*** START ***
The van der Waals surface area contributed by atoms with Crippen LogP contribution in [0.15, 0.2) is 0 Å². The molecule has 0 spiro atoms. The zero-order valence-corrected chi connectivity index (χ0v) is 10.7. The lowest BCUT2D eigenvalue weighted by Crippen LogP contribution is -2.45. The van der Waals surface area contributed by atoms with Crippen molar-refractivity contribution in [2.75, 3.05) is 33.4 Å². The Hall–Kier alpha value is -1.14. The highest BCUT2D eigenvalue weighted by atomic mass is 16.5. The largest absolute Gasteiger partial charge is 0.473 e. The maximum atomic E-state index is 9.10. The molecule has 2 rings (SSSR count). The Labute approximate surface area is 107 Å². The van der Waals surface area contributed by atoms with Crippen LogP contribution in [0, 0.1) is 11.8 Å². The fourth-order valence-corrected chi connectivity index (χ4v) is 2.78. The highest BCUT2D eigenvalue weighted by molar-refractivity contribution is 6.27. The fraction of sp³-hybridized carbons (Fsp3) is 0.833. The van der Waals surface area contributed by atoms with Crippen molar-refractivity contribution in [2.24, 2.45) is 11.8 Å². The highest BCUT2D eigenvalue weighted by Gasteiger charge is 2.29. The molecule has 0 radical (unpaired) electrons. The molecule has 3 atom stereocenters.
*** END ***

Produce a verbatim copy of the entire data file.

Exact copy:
The van der Waals surface area contributed by atoms with Crippen LogP contribution in [0.15, 0.2) is 0 Å². The molecule has 0 spiro atoms. The zero-order valence-corrected chi connectivity index (χ0v) is 10.7. The lowest BCUT2D eigenvalue weighted by Crippen LogP contribution is -2.45. The van der Waals surface area contributed by atoms with Crippen molar-refractivity contribution in [2.75, 3.05) is 33.4 Å². The Hall–Kier alpha value is -1.14. The highest BCUT2D eigenvalue weighted by atomic mass is 16.5. The largest absolute Gasteiger partial charge is 0.473 e. The maximum atomic E-state index is 9.10. The molecule has 2 rings (SSSR count). The Labute approximate surface area is 107 Å². The van der Waals surface area contributed by atoms with Crippen LogP contribution in [0, 0.1) is 11.8 Å². The fourth-order valence-corrected chi connectivity index (χ4v) is 2.78. The highest BCUT2D eigenvalue weighted by molar-refractivity contribution is 6.27. The fraction of sp³-hybridized carbons (Fsp3) is 0.833. The van der Waals surface area contributed by atoms with Crippen molar-refractivity contribution in [2.24, 2.45) is 11.8 Å². The highest BCUT2D eigenvalue weighted by Gasteiger charge is 2.29. The molecule has 0 radical (unpaired) electrons. The molecule has 3 atom stereocenters.